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Thread: rigging

  1. Default rigging

    High guys. im new to flyfishing. Im a bait cast and spinning guy. I was wondering if I could use a clasp in the end of the tippit instead of tieing and untie flies if I need to change flies out. thanks for the info.

  2. #2
    Join Date
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    Default Re: rigging

    It depends on the pattern of the fly. If you're fishing streamers/buggers/zonkers etc., then go right ahead. However, I don't think it will work with small dries.
    "Three-fourths of the Earth's surface is water, and one-fourth is land. It is quite clear that the good Lord intended us to spend triple the amount of time fishing as taking care of the lawn." ~Chuck Clark

  3. Default Re: rigging

    thank you. what is a zonker. ive never heard of that type of fly.

  4. #4
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    Default Re: rigging

    Zonker may not be exactly the right name. It's a minnow pattern, using a length of bunny strip, commonly called a zonker strip. fished similar to a deceiver minnow, but has more 'action.'
    "Three-fourths of the Earth's surface is water, and one-fourth is land. It is quite clear that the good Lord intended us to spend triple the amount of time fishing as taking care of the lawn." ~Chuck Clark

  5. #5

    Default Re: rigging

    Do you really use a clasp/swivel that often when you spin fish?

    Are you looking at doing this for ease of changing flies or to save tippet?

    Aside from inline spinners, I almost never used one when using my bait casting and spinning gear. It was almost just as fast to tie a knot as it was to clip and unclip one of the clasps. If it was cold out, new knot always won.

    The other caveat that I think is worth mentioning is durability of your tippet. When you are using smaller tippets, they tend to get nicked and frayed quite often so you may end up tying more knots than you originally thought about.

    I guess my point is that I'd just stick to knots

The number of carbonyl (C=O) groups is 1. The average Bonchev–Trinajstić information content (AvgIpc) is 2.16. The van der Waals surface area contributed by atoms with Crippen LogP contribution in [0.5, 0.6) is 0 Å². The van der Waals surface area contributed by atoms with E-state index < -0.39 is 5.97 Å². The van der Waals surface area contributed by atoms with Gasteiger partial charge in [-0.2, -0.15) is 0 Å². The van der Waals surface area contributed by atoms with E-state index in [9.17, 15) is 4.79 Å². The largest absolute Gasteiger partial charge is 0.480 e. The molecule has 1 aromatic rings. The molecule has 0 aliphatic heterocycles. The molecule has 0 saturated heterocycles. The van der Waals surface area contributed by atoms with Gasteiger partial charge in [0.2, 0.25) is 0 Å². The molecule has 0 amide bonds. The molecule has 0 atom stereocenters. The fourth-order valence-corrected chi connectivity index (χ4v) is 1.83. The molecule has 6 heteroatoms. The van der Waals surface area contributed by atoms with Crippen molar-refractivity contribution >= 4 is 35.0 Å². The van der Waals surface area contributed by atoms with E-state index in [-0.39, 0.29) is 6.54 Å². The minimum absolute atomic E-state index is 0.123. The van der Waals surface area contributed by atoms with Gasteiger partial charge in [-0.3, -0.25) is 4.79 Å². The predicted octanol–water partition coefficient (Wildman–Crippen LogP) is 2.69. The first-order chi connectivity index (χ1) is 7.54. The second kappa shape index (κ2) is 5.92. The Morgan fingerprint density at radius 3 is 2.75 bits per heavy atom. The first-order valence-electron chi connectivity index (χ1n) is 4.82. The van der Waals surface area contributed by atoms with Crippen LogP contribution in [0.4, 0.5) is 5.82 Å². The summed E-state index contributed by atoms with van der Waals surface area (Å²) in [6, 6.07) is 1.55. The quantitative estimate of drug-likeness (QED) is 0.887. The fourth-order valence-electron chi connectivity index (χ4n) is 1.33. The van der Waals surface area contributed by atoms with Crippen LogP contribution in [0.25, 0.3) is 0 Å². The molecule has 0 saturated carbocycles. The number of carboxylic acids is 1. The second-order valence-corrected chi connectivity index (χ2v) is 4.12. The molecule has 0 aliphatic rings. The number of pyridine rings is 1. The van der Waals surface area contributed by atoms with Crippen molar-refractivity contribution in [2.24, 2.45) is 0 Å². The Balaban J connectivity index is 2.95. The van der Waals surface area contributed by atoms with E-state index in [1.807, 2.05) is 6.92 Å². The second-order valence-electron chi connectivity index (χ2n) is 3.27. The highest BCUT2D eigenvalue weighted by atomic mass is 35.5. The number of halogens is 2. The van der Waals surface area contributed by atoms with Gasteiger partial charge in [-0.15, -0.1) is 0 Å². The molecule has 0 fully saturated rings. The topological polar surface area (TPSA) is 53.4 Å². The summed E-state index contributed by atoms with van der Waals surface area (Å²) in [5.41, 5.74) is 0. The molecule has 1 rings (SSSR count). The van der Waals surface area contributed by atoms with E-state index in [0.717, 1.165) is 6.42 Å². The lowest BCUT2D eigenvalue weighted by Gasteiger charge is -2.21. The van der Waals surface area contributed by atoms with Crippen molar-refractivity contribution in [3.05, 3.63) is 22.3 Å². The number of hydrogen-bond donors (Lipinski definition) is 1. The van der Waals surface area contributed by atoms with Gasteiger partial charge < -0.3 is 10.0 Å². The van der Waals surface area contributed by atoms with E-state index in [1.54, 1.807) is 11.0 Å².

Less likey, more green dots
    BrookFieldAngler.com

  6. #6
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    Default Re: rigging

    I know that some people do this because of poor eyesight or arthritic fingers or something similar, but for the rest of us clipping a fly onto a snap is nothing more than a crutch.
    The ability to tie good knots is an important skill needed in fly fishing and one of the easiest to master.
    When you have free time like when you're watching TV, have a spool of mono there and practice. It doesn't take much to get a good grasp on the essentials.
    It will be worth it.
    The simpler the outfit, the more skill it takes to manage it, and the more pleasure one gets in his achievements. --- Horace Kephart

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  8. #7
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    Default Re: rigging

    my dad busted his finger a few summers ago and he was using these
    Cabela's: No-Knot Fast Snaps
    he had the small size.
    hope this helps

    casey
    Last edited by caseywise; 04-23-2013 at 02:41 PM.


    ARFE

  9. #8
    turbineblade Guest

    Default Re: rigging

    When I first started fishing at.... I guess 14 (later starter!) I remember doing the same thing because knot tying took me so long.

    Don't use those swivels unless you have an obvious medical need for it. Just get a spool of $2 monofilament and sit on the couch and practice knots while watching youtube . It works wonders. I (and most other regular fishermen) can tie probably at least 3-4 knots in literally seconds and you won't have to rely on a crutch.

    Go for it! I remember when I learned how to tie the uniknot consistently and quickly I was SO much happier with my fishing. I still use the uniknot for fly fishing about 90% of the time. The only time I've broken it is when I'm trying to break it....usually from snagging rocks on the river bottom. Tying strong knots quickly adds a tremendous amount of pleasure and self-sufficiency to the hobby.

  10. #9

    Default Re: rigging

    To add on to the other comments, the main reason you wouldn't use a swivel is because it will take away from your presentation. As mentioned earlier, a dry fly is meant to float on top of the water. A swivel would probably drag it under right away and hose your presentation.

    Many flies (both dry and nymphs) are as small or smaller than the swivel. So, the fish sees your swivel and not the fly. Bigger bugs you can probably get away with it, but the best bet is to learn how to tie a good clinch knot or hemostat knot.

    One of the things that took a while to understand is that presentation is the difference between catching fish and not catching fish.

  11. Default Re: rigging

    thanks for all the info guys. I didn't understand the effect of a clasp on a fly. like I posted earlier. Im new to this and I totally appricate the information. I have been practicing a lot with the uniknot and I really comfortable with that knot. Im know trying to figure out the different types of flies and there uses. the biggest thing I will be fish for is bream crappie and small bass. Ive picked a 5/6 weight package. so I will be back on here for more info and thanks again guys.

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